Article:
“What collaboration meant was nobody was going to have a terrible onslaught on patients because somebody closed suddenly, which is a really bad thing,” recalled Schwartz.
Some of the hospitals expanded too, to be able to accommodate more patients.
To handle the strain, Einstein Medical Center spent $10 million on a series of renovations over the course of about a year around 2006. The hospital closed a pediatric unit and transformed it into a postpartum unit. It built a post-operative room for patients who had undergone C-sections, freeing up room for patients in labor. It transformed office space to a triage unit with antenatal testing, including ultrasound rooms. Einstein explained to Philadelphia Business Journal that the expansion was part of serving the community, and maintaining their residency program for medical students.
The hospitals’ efforts appeared to work. After a temporary rise, infant mortality rates in Philadelphia started to drop back down to where they were in the 1990s, before the wave of obstetrical unit closures.
An unexpected silver lining
By some measures, the crucible created by the loss of maternity wards may have led to better care at the remaining hospitals.
Aasta Mehta is the medical officer of women’s health for the Philadelphia Department of Public Health. As part of her job, she reviews deaths related to childbirth.
“There are some deaths that I reviewed at the state level where if this person was in Philadelphia, they would not have died,” said Mehta, who is also an OB/GYN with Penn Medicine.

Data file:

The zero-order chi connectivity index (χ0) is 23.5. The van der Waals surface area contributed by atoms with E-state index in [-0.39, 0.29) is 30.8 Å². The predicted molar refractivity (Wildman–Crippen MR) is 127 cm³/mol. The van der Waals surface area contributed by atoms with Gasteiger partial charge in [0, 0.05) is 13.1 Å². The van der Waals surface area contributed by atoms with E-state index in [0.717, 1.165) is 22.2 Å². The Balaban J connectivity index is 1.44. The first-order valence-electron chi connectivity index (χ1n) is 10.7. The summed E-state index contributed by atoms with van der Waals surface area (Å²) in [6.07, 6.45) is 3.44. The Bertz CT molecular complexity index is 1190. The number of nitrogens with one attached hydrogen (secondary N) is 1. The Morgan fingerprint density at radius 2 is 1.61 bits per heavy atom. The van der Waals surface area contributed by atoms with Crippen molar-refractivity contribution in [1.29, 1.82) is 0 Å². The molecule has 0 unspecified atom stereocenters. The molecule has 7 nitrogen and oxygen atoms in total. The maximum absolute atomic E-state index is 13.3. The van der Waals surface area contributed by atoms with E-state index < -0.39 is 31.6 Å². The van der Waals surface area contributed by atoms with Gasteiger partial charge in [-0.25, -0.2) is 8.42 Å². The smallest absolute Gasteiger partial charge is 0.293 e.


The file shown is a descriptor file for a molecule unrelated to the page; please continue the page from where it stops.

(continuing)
Because the remaining maternity wards in the city had to stay up on the best evidence and share best practices, they all improved, Mehta said.
Ellen Wolf saw that in action. A labor and delivery nurse, Wolf worked at several maternity wards that shuttered before landing at Hahnemann in time for its closure.
At Chestnut Hill Hospital, Wolf said, obstetricians were more conservative in their practices than at the larger institutions with midwifery practices, in part because they didn’t have a medical school as incentive to keep up with the latest research and evidence-based practices.
“Their thought processes were kind of like, ‘I’ve done this, I’ve been a doctor for 40 years, and this is what I’ve done and this is what’s worked and by golly, I’m going to keep doing it this way,’” Wolf said.